Running for human rights

With pride in their eyes and determination in each step, First Nation runners are taking a message to President Obama. On Sept. 3 the second Run for Human Rights was launched in Winnipeg. Ceremonies and speeches took place at the Legislative Building with First Nation elders, long distance runners from Buffalo Point, Roseau River, Sagkeeng and other treaty and Dakota First Nations, and organizer Terry Nelson. Runners will leg it all the way to Washington, D.C.. As said in a statement to media, their mandate is to “raise awareness about indigenous issues in Canada and to gather support from the American government and its people for the treaty rights of First Nations to royalties from resources and compensation for transportation of resources across First Nation lands.”

The first Run for Human Rights took place 20 years ago and focused on garnering support for the development of the Native American gaming industry. This was successful when you consider how much the Native American gaming industry has grown over the last 20 years. This second Run for Human Rights is focused on the oil industry and health care. Much of the natural resource extraction in Canada takes place on First Nations’ land and yet it is the Canadian government and private industry that profits most from its sale. In northern Manitoba alone, $3 billion a year is made from the sale of natural resources, little of which is seen by First Nations. First Nations in Canada are interested in negotiating directly with the American government when it comes to resource extraction on and across their lands.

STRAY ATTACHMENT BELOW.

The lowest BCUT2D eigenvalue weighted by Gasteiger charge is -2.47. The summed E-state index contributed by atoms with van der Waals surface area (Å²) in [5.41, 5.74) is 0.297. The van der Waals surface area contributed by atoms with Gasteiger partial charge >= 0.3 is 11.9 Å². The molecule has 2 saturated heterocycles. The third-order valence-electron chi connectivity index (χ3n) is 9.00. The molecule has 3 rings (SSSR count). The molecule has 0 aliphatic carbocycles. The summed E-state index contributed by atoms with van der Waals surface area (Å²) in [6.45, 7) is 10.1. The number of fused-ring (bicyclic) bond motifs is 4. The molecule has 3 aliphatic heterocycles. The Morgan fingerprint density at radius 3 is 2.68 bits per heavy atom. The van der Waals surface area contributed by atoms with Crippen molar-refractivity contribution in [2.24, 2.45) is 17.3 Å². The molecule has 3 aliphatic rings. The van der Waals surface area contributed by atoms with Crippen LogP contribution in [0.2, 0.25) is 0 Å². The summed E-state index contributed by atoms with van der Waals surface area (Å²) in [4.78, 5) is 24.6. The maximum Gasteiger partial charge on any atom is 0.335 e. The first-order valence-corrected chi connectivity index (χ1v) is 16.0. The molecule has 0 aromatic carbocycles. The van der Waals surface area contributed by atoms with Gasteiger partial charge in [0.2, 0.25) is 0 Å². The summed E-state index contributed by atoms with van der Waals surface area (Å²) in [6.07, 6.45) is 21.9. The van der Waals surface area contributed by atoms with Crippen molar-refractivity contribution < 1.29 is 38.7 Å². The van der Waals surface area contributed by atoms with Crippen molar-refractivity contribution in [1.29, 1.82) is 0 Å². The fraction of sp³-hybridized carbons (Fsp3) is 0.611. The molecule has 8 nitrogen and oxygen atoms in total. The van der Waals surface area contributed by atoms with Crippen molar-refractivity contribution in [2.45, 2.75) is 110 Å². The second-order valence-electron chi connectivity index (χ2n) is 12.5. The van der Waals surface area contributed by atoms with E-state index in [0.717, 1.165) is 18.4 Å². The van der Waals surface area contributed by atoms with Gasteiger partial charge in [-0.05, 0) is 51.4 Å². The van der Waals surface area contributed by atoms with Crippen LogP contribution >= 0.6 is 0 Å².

The other pressing issue that this run highlights is the substandard health care available in First Nation communities. According to Chief Terry Nelson’s statement on the Run for Human Rights website, this matter is pertinent to Americans because “the American people are looking for a combination of public and private systems to deliver health care, and some of the answers to their questions about a public health system may be found in the experience of First Nations people.” To symbolize these two key issues, runners are carrying a bottle of tar sands oil and a bottle of water.

As of Sept. 12, the team had reached Duraboo, Wis.. Showing remarkable determination and athletic prowess, the runners are proceeding at a remarkable pace of over 100 miles per day. At this rate, they will arrive in Washington on Oct. 4, when they hope to have a meeting with President Barack Obama to discuss their mandate. The meeting is not confirmed, but with all of the media attention that the second Run for Human Rights is getting, President Obama is sure to know about their imminent arrival.